However, when the first of the proper trucks for the car were retrieved, it was found to be too badly damaged to be used as-is. The top bolster plate and center bearing plate were both found to have numerous cracks, too many to be repaired. Most of the work done on #802 in 2006 was the complete rebuilding of the south truck of the car. New, stronger versions of both cracked pieces were fabricated and installed on the car. Specific points of corrosion were addressed and every part of the truck was thoroughly cleaned, primed and painted. The bearings, brake rigging and journals all were thoroughly addressed. In order for the car to be able to accommodate the spreading wings, the original trucks under the Aughwick had to be disassembled and specific hardware swapped to the trucks under #802. By the end of the year the truck was not only fully repaired but was of a stronger design than the original. As parts were made for the south trucks, identical pieces were made for the anticipated rebuilding of the north truck. Unfortunately, when the north truck was being removed, it was found to have even more serious problems, including a major crack in the cast bolster. Fortunately, Aughwick's other sister also was currently riding on EBT arch-bar trucks. One of these was found to be in rebuildable condition and will be the truck rebuild project for 2007.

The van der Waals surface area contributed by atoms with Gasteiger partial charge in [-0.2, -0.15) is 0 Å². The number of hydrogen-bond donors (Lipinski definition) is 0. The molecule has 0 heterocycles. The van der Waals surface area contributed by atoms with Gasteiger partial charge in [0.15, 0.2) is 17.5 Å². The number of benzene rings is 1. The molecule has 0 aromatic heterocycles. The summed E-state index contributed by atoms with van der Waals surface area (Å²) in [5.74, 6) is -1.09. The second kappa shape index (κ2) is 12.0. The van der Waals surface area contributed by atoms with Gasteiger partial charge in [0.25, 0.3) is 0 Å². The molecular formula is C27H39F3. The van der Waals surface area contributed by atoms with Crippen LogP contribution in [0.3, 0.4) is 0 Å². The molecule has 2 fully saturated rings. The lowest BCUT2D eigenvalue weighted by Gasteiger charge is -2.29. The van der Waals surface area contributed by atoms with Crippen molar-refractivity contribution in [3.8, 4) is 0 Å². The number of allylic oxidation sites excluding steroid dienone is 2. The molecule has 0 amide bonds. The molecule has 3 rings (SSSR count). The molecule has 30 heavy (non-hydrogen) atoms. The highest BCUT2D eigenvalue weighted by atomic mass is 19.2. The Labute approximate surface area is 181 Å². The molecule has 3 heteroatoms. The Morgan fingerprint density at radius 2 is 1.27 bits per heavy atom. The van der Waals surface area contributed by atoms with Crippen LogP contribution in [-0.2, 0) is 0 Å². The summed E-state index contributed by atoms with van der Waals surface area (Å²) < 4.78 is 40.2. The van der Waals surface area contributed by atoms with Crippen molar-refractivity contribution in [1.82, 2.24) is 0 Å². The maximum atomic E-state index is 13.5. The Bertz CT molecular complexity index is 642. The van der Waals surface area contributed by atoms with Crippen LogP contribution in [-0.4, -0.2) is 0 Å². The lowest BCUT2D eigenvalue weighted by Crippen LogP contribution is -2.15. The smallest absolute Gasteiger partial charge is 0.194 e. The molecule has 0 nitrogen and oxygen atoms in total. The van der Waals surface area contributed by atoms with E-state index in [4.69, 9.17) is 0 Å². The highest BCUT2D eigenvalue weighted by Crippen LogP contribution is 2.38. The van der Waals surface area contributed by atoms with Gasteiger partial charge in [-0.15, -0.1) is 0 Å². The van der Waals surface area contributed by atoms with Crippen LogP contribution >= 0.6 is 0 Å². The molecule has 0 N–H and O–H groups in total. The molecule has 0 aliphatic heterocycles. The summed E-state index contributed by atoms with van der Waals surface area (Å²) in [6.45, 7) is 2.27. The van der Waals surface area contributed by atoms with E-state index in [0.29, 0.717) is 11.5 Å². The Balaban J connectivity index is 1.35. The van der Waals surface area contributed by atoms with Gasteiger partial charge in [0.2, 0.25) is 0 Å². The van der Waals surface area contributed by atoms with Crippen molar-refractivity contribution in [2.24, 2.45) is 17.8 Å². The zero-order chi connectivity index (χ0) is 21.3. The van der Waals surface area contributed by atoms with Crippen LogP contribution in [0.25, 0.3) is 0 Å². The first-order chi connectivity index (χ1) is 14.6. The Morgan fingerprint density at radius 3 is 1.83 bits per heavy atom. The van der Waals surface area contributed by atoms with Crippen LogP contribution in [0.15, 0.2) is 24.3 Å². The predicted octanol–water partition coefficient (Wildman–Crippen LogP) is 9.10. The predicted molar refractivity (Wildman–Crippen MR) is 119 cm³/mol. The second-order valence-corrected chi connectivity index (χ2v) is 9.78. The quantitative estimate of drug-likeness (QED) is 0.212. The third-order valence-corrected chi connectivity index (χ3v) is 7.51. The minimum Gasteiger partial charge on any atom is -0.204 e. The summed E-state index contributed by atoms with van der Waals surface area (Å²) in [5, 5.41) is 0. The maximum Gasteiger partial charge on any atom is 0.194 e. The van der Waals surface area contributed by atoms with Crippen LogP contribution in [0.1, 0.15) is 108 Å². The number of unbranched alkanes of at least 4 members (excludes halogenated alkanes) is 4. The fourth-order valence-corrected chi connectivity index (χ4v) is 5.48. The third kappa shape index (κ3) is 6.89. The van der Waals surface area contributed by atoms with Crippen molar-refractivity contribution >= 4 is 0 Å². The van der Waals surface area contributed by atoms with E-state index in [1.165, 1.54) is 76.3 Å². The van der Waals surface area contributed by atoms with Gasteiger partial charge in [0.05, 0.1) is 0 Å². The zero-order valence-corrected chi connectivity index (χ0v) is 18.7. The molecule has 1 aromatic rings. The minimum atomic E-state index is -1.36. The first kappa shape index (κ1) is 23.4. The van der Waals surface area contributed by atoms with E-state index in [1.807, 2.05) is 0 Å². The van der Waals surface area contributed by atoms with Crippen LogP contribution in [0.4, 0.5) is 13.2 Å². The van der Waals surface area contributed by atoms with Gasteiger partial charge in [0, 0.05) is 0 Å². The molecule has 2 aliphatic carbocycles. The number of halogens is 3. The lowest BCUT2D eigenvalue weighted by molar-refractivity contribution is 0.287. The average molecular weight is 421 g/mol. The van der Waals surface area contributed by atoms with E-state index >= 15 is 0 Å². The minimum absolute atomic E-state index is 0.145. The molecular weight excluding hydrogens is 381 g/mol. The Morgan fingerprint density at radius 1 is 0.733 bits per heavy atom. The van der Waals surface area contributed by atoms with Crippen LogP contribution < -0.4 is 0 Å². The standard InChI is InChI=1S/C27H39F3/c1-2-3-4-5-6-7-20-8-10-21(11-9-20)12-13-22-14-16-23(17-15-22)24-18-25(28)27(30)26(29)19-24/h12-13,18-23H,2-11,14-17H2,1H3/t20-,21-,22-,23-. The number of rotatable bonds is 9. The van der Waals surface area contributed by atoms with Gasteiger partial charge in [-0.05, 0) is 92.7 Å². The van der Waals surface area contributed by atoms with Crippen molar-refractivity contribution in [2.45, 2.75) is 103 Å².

At the same time as the truck work was going on, the two west doors for the car were rebuilt and installed. Also, the original spreading wings were disassembled and rebuilt with repaired steel and all new hardwood. The hopper body received a finish coat of paint and lettering in time for the annual Fall Spectacular.
The Boiler Shop was so named because it was the location of most of the sheet metal forming machines and equipment.
Preliminary work was done on this building in 2005, mostly consisting of power washing, priming and painting the lowest and most weathered part of the west wall. Work in earnest began in the spring of 2006 as the ground level windows on the west wall were all unboarded, repaired, primed and glazed. By the end of the year five of the eight lower windows had received significant work.